The latter three in particular are important; Gilbert’s the sole player still in the long-term plans from Kevin Lowe’s 2008-09 top four and brings some continuity, while Ryan Whitney’s attitude was widely praised by the local media after his arrival in Edmonton. Kurtis Foster, meanwhile, made a remarkable NHL comeback last season after recovering from a nearly career-ending injury and the death of his daughter. Sheldon Souray, once seen by the fan-base as the team’s next captain, is a wildcard after publicly trashing the management skills of Steve Tambellini, and the team hopes to have him dealt before the season starts.
Up front, the list of veteran players is decidedly empty, as rookies are pencilled into key positions and young players like Sam Gagner, Gilbert Brule and Andrew Cogliano continue to hold important roles. Shawn Horcoff, Ales Hemsky and Dustin Penner are the key veterans, but how they fit into a leadership scheme is open to question: Horcoff has baggage in the form of health concerns, a big contract and diminishing performance, Hemsky’s leadership has often been questioned, and Dustin Penner was a frequent whipping boy in year’s past and was described by one local reporter as “the NHL poster boy for comfort zones and inconsistency.”
After those three, the list gets shorter. Aside from the youngsters – I’m thinking here of Gagner, Brule and Eberle – the only other obvious leadership candidates are role players like Colin Fraser, Ryan Jones and Zack Stortini, and while character may be a strength for all of them they’re still in their mid-20’s and given the current roster it seems likely all will be asked to fill roles they’ve never been asked to fill before.
WHAT I AM GETTING AT HERE
I’m not overly worried about the lack of veteran leadership here, mostly because I think that a) it’s an auxiliary issue that gets overhyped and b) a player doesn’t have to be 25+ years old to have a solid character and inspire his teammates around him. On the latter point, guys like Ladislav Smid and Zack Stortini show the same kind of willingness to sacrifice themselves physically as strong Oilers role players of the past – guys like Jason Smith and Mike Grier – did. Even a player like Tom Gilbert, with his flowing locks, preference for positional play over taking the body, and prototypically masculine blog, blocks shots without hesitation.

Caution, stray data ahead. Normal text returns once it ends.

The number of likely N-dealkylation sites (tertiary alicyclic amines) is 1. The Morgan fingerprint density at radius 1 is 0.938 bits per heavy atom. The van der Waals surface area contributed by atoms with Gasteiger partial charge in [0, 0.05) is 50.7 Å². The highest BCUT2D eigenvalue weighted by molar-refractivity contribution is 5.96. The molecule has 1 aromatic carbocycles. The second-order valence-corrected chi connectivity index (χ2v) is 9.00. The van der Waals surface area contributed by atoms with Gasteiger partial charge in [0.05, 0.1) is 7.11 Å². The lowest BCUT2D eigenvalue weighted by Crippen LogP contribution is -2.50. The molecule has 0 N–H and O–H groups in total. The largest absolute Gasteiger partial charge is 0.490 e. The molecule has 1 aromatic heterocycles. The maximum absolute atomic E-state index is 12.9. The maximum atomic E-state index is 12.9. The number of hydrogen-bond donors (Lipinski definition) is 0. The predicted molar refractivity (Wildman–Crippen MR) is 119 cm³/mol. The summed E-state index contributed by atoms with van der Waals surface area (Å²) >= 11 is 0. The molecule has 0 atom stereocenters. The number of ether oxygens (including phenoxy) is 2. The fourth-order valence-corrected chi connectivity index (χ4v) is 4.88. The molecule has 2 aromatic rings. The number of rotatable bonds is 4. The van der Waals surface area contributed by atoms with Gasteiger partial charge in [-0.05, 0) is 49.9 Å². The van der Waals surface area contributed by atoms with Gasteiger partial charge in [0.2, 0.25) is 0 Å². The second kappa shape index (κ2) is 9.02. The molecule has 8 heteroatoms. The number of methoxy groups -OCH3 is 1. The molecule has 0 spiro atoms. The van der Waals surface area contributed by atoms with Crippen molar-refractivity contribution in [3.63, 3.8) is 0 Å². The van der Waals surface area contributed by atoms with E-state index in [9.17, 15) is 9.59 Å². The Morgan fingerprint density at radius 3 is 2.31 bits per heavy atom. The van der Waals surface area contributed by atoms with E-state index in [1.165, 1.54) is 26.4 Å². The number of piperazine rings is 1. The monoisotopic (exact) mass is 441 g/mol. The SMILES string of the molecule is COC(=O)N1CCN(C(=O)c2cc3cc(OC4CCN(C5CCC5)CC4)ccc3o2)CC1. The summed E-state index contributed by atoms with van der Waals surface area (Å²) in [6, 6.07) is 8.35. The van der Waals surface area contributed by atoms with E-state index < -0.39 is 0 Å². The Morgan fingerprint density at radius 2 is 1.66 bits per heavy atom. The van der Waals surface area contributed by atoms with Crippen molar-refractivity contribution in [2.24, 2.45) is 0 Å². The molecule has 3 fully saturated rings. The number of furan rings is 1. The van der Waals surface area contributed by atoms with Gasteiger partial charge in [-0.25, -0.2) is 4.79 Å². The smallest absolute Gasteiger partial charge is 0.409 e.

I do, however, struggle to reconcile Steve Tambellini’s repeated public emphasis on fixing the Oilers’ culture and bringing in the right kind of people with his actions. He’s razed the leadership group from the Kevin Lowe days – and not without reason, it must be said – but he hasn’t brought in a leadership group of his own, instead choosing to toss in the odd guy like Strudwick to bolster a relatively young group.
Again: I’m not saying that’s wrong; maybe the best course of action is to put the responsibilities on the shoulders of these players at a young age. There are different ways to rebuild: the 2005-06 Penguins took the more typical approach, surrounding youngsters with experienced leaders, and that’s what I expected from Tambellini but haven’t seen. Then again, the 2007-08 Blackhawks went about things differently – much more like Tambellini has – and that turned out okay.